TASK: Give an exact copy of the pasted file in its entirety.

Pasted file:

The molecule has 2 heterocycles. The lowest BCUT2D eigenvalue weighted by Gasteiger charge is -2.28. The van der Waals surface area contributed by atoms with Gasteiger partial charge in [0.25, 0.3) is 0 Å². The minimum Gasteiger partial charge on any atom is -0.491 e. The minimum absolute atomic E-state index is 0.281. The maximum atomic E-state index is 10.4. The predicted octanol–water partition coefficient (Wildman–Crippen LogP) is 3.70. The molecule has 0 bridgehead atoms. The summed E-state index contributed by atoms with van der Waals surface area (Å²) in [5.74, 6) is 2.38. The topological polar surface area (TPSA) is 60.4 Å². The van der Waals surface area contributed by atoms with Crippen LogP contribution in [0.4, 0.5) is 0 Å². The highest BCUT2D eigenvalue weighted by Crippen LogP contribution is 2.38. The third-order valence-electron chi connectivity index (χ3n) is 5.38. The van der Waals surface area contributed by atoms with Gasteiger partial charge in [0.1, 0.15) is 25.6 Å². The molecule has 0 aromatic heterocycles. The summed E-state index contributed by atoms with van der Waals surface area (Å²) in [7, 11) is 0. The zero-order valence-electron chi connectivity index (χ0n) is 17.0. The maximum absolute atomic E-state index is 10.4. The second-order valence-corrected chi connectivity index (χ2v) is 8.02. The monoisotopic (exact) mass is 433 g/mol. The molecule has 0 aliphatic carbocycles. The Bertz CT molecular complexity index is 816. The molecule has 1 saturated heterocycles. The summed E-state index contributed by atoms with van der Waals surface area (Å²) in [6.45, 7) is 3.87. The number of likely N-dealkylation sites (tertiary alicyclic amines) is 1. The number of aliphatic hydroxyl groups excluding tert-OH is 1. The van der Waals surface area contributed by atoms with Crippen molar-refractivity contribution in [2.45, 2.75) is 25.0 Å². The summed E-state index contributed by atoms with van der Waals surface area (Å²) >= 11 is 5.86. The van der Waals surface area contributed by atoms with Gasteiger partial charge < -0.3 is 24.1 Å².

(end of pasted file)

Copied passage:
The molecule has 2 heterocycles. The lowest BCUT2D eigenvalue weighted by Gasteiger charge is -2.28. The van der Waals surface area contributed by atoms with Gasteiger partial charge in [0.25, 0.3) is 0 Å². The minimum Gasteiger partial charge on any atom is -0.491 e. The minimum absolute atomic E-state index is 0.281. The maximum atomic E-state index is 10.4. The predicted octanol–water partition coefficient (Wildman–Crippen LogP) is 3.70. The molecule has 0 bridgehead atoms. The summed E-state index contributed by atoms with van der Waals surface area (Å²) in [5.74, 6) is 2.38. The topological polar surface area (TPSA) is 60.4 Å². The van der Waals surface area contributed by atoms with Crippen LogP contribution in [0.4, 0.5) is 0 Å². The highest BCUT2D eigenvalue weighted by Crippen LogP contribution is 2.38. The third-order valence-electron chi connectivity index (χ3n) is 5.38. The van der Waals surface area contributed by atoms with Gasteiger partial charge in [0.1, 0.15) is 25.6 Å². The molecule has 0 aromatic heterocycles. The summed E-state index contributed by atoms with van der Waals surface area (Å²) in [7, 11) is 0. The zero-order valence-electron chi connectivity index (χ0n) is 17.0. The maximum absolute atomic E-state index is 10.4. The second-order valence-corrected chi connectivity index (χ2v) is 8.02. The monoisotopic (exact) mass is 433 g/mol. The molecule has 0 aliphatic carbocycles. The Bertz CT molecular complexity index is 816. The molecule has 1 saturated heterocycles. The summed E-state index contributed by atoms with van der Waals surface area (Å²) in [6.45, 7) is 3.87. The number of likely N-dealkylation sites (tertiary alicyclic amines) is 1. The number of aliphatic hydroxyl groups excluding tert-OH is 1. The van der Waals surface area contributed by atoms with Crippen molar-refractivity contribution in [2.45, 2.75) is 25.0 Å². The summed E-state index contributed by atoms with van der Waals surface area (Å²) >= 11 is 5.86. The van der Waals surface area contributed by atoms with Gasteiger partial charge < -0.3 is 24.1 Å².